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Malaria prevention in pregnancy, birthweight, and neonatal mortality: a meta-analysis of 32 national cross-sectional datasets in Africa
Authors: Eisele TP, Larsen DA, Anglewicz PA, Keating J, Yukich J, Bennett A, Hutchinson P, Steketee RW.
Source: Lancet Infectious Diseases, 2012 Sep 17. pii: S1473-3099(12)70222-0. doi: 10.1016/S1473-3099(12)70222-0. [Epub ahead of print]
Topic(s): Birth weight
Neonatal mortality
Pregnancy outcomes
Country: Africa
  Multiple African Countries
Published: SEP 2012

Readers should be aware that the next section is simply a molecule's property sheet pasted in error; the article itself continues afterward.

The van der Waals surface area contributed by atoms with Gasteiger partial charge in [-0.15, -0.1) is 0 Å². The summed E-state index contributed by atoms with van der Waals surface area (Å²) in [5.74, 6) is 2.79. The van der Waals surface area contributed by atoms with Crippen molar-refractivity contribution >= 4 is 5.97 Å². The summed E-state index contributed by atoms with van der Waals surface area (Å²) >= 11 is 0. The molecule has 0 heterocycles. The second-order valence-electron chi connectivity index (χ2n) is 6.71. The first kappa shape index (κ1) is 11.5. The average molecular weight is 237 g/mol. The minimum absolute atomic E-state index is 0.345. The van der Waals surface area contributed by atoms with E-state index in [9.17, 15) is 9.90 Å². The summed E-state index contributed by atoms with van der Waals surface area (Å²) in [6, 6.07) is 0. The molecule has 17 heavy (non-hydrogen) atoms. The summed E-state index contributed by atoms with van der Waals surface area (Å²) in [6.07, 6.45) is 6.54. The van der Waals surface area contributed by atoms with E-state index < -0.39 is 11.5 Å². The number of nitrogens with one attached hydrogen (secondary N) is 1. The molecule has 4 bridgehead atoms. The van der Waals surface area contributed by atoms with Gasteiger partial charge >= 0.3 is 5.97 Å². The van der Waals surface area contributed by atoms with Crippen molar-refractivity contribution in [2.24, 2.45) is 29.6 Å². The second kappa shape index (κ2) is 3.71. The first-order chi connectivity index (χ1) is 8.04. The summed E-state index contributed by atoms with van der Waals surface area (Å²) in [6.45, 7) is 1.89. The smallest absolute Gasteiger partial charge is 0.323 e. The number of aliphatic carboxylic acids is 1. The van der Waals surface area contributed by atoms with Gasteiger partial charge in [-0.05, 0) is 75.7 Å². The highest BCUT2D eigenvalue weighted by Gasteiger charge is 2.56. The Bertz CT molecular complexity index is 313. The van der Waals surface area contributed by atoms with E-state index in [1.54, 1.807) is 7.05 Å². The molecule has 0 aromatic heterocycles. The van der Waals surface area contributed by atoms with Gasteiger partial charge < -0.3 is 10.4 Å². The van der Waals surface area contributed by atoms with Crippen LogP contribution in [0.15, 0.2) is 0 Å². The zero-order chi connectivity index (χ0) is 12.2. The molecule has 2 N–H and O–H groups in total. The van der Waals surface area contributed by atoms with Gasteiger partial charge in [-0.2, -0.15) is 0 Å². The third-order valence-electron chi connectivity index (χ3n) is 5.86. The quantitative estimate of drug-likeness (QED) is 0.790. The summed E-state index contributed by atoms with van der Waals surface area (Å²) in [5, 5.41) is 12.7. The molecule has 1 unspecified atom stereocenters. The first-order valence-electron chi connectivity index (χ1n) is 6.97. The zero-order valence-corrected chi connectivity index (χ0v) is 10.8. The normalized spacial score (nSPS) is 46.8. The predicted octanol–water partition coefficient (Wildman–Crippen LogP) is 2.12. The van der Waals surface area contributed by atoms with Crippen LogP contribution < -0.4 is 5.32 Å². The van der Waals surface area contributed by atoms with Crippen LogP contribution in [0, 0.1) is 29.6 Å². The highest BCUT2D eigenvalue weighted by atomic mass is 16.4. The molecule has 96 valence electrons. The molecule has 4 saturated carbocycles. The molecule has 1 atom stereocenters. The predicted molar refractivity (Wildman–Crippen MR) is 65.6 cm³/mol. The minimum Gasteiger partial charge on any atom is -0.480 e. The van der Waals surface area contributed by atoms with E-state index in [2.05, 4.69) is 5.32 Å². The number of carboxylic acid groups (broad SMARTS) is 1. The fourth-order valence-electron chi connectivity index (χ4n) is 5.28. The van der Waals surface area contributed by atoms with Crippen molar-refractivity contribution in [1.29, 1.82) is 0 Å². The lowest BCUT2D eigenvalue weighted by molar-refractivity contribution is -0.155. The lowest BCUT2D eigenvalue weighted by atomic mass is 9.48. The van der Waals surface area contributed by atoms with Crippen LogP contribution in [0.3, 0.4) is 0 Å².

Abstract: BACKGROUND: Low birthweight is a significant risk factor for neonatal and infant death. A prominent cause of low birthweight is infection with Plasmodium falciparum during pregnancy. Antimalarial intermittent preventive therapy in pregnancy (IPTp) and insecticide-treated mosquito nets (ITNs) significantly reduce the risk of low birthweight in regions of stable malaria transmission. We aimed to assess the effectiveness of malaria prevention in pregnancy (IPTp or ITNs) at preventing low birthweight and neonatal mortality under routine programme conditions in malaria endemic countries of Africa. METHODS: We used a retrospective birth cohort from national cross-sectional datasets in 25 African countries from 2000-10. We used all available datasets from multiple indicator cluster surveys, demographic and health surveys, malaria indicator surveys, and AIDS indicator surveys that were publically available as of 2011. We tried to limit confounding bias through exact matching on potential confounding factors associated with both exposure to malaria prevention (ITNs or IPTp with sulfadoxine-pyrimethamine) in pregnancy and birth outcomes, including local malaria transmission, neonatal tetanus vaccination, maternal age and education, and household wealth. We used a logistic regression model to test for associations between malaria prevention in pregnancy and low birthweight, and a Poisson model for the outcome of neonatal mortality. Both models incorporated the matched strata as a random effect, while accounting for additional potential confounding factors with fixed effect covariates. FINDINGS: We analysed 32 national cross-sectional datasets. Exposure of women in their first or second pregnancy to full malaria prevention with IPTp or ITNs was significantly associated with decreased risk of neonatal mortality (protective efficacy [PE] 18%, 95% CI 4-30; incidence rate ratio [IRR] 0·820, 95% CI 0·698-0·962), compared with newborn babies of mothers with no protection, after exact matching and controlling for potential confounding factors. Compared with women with no protection, exposure of pregnant women during their first two pregnancies to full malaria prevention in pregnancy through IPTp or ITNs was significantly associated with reduced odds of low birthweight (PE 21%, 14-27; IRR 0·792, 0·732-0·857), as measured by a combination of weight and birth size perceived by the mother, after exact matching and controlling for potential confounding factors. INTERPRETATION: Malaria prevention in pregnancy is associated with substantial reductions in neonatal mortality and low birthweight under routine malaria control programme conditions. Malaria control programmes should strive to achieve full protection in pregnant women by both IPTp and ITNs to maximise their benefits. Despite an attempt to mitigate bias and potential confounding by matching women on factors thought to be associated with access to malaria prevention in pregnancy and birth outcomes, some level of confounding bias possibly remains.